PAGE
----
In addition to the flood inundation maps provided as open data from Norwegian government NVE we used the the most detailed aerial imagery available in Norway.
Minimizing data in CartoDB
I started by downloading all the datasets for 50, 100 and 200 year flooding as shapefiles. The shapefiles come as zipped packages containing geodata, in this case polygons defining the areas calculated by NVE to be under water at the given flood level. They were all uploaded to CartoDB to their own table. These flooding datasets contain data for all of Norway. As a consequence they have a large file size. In order to not occupy too much of our CartoDB account I choose to filter them and only store the areas interesting during this flooding season.
My filtering was done by locating the flood zones visually in CartoDB, and then using another dataset with polygons for Norwegian municipalities to only include the wanted flooding polygons. In the CartoDB account we are using at the NRK we have some datasets of useful Norwegian entities, for instance the areas covered by Norwegian municipalities without ocean areas as prepared by my colleague Bjørn Sandvik – he has also shared it on Github.
Filtering with the two datasets was done with a SQL query similar to this:
The numbers at the end after the IN are Norwegian municipality IDs, and I chose the one I wanted to cover the necessary areas from looking at the map of Norway.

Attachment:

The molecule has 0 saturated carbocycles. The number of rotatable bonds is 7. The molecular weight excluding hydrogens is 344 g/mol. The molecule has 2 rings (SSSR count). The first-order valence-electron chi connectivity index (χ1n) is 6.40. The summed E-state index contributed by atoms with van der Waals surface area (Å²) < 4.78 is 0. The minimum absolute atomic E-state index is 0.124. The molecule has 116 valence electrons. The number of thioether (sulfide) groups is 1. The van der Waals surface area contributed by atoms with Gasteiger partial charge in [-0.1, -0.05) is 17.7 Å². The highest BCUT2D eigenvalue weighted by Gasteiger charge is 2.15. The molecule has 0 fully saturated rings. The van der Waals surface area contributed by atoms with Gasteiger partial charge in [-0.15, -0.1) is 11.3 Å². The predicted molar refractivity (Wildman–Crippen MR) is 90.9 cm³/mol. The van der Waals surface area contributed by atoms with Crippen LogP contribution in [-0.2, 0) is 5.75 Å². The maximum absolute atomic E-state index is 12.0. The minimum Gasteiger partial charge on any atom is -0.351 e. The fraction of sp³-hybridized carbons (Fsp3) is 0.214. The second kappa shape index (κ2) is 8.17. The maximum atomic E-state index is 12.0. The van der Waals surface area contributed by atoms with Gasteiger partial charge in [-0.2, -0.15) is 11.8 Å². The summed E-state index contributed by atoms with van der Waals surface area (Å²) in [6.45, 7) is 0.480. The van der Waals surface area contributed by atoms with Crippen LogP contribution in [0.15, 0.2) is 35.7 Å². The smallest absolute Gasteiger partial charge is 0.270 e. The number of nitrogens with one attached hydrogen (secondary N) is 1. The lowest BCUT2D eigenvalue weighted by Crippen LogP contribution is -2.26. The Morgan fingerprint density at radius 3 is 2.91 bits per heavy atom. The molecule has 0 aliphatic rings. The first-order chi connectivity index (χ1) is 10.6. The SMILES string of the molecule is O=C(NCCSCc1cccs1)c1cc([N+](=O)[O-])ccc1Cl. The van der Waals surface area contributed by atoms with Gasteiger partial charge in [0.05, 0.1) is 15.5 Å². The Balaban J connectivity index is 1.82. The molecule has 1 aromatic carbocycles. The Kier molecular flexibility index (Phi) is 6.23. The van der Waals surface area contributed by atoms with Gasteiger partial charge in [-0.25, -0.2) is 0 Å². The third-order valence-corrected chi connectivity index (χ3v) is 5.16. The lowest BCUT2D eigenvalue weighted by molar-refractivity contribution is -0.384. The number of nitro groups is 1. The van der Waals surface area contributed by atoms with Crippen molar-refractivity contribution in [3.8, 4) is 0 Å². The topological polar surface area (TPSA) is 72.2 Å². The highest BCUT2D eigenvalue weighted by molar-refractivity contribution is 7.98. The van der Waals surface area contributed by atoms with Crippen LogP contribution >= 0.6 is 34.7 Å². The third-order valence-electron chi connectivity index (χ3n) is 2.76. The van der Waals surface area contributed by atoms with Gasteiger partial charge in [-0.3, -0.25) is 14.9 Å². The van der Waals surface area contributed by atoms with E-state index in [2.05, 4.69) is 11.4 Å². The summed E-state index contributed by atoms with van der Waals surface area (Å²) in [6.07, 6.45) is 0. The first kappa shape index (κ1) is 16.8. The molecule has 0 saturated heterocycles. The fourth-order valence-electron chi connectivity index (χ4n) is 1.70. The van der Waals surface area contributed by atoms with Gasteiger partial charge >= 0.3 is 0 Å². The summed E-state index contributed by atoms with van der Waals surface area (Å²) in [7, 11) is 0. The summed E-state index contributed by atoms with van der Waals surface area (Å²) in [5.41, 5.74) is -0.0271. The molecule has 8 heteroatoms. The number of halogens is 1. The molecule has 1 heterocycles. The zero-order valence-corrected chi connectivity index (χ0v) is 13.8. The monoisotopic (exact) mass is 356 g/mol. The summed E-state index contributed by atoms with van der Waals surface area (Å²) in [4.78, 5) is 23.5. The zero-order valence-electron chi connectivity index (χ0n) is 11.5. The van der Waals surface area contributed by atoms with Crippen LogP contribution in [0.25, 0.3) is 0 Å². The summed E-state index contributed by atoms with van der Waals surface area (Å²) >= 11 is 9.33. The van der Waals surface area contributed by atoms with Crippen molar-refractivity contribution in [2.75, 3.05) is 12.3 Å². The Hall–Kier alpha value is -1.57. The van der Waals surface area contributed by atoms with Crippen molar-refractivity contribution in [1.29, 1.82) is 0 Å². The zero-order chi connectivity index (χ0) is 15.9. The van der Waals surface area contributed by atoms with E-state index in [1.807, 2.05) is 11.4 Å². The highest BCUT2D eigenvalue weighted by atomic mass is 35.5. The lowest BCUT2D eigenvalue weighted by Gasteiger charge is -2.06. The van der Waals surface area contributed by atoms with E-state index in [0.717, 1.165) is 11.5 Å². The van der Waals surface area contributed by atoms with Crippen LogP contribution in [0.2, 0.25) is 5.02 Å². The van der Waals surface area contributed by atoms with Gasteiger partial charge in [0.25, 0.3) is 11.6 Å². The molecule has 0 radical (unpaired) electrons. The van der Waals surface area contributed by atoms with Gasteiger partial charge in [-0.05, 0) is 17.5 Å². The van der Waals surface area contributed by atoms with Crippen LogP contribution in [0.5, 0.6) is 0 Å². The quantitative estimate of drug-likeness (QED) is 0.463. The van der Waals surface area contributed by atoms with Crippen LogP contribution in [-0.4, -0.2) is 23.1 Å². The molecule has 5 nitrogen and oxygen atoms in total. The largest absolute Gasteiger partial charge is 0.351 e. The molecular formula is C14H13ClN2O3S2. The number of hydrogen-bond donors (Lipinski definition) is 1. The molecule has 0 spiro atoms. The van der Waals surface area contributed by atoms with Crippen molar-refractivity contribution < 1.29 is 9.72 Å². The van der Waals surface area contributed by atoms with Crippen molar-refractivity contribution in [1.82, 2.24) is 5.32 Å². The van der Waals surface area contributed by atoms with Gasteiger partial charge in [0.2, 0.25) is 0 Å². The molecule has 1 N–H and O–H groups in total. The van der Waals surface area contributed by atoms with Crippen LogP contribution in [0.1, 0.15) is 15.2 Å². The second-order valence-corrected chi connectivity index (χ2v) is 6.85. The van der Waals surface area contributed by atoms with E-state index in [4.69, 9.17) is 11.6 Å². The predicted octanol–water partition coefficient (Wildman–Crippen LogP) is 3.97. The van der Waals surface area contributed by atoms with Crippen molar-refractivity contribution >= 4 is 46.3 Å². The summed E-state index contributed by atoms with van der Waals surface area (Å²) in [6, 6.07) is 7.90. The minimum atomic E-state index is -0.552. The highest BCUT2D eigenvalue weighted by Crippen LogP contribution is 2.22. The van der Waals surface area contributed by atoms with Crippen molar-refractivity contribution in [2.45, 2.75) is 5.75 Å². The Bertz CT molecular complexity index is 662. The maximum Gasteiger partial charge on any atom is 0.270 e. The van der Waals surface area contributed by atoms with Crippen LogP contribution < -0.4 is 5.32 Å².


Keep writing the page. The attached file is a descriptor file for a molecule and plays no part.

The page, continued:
After running this SQL query I could save my minimized dataset by clicking «create table from query» in the CartoDB table view, and later delete the big table for entire Norway.
Understanding and selecting the right data
Now I had to review the dataset in more detail in order to be sure I used it correctly. Sources for this examination were the website of NVE and the dataset descriptions following the shapefiles as a pdf file. In these text you can see the polygons in the dataset not only defines the flooded areas, but also areas of rivers and areas that without it’s flood barriers would had been flooded.
In the dataset description one column is described like this:
Low points are those areas below the flooding level, but protected in some way the water will not reach it. So then I chose to select only the polygons defined as Area in danger of flooding (Flomutsatt areal = 1). Like this with a SQL query:
SELECT * FROM flomsoner WHERE symbol = 1
In addition to these checks of the data by reading the documentation I contacted the NVE directorate in order to get some advice and ask if the data were up to date. A person employed at NVE then could tell me a flood barrier installed in 2007 in one of the areas I were examining had not been included in the dataset. He provided me with a PDF with the new flood barrier and how it affected the areas flooded at a given level.
With this information I could manipulate some polygons to make the older dataset as close as possible to the pdf. This can be done directly in CartoDB by clicking the polygon covering the area and choosing “edit data”.
I did achieve an area not flooded on the inside of the barrier, but some small areas elsewhere in another area lost their definition as flooded. Though there were few buildings in those areas and I found it as a compromise.
Styling the maps and background layer
All the flood inundation maps were styled in CartoDB before being imported to our own custom map API. In CartoDB I used two different styling approaches: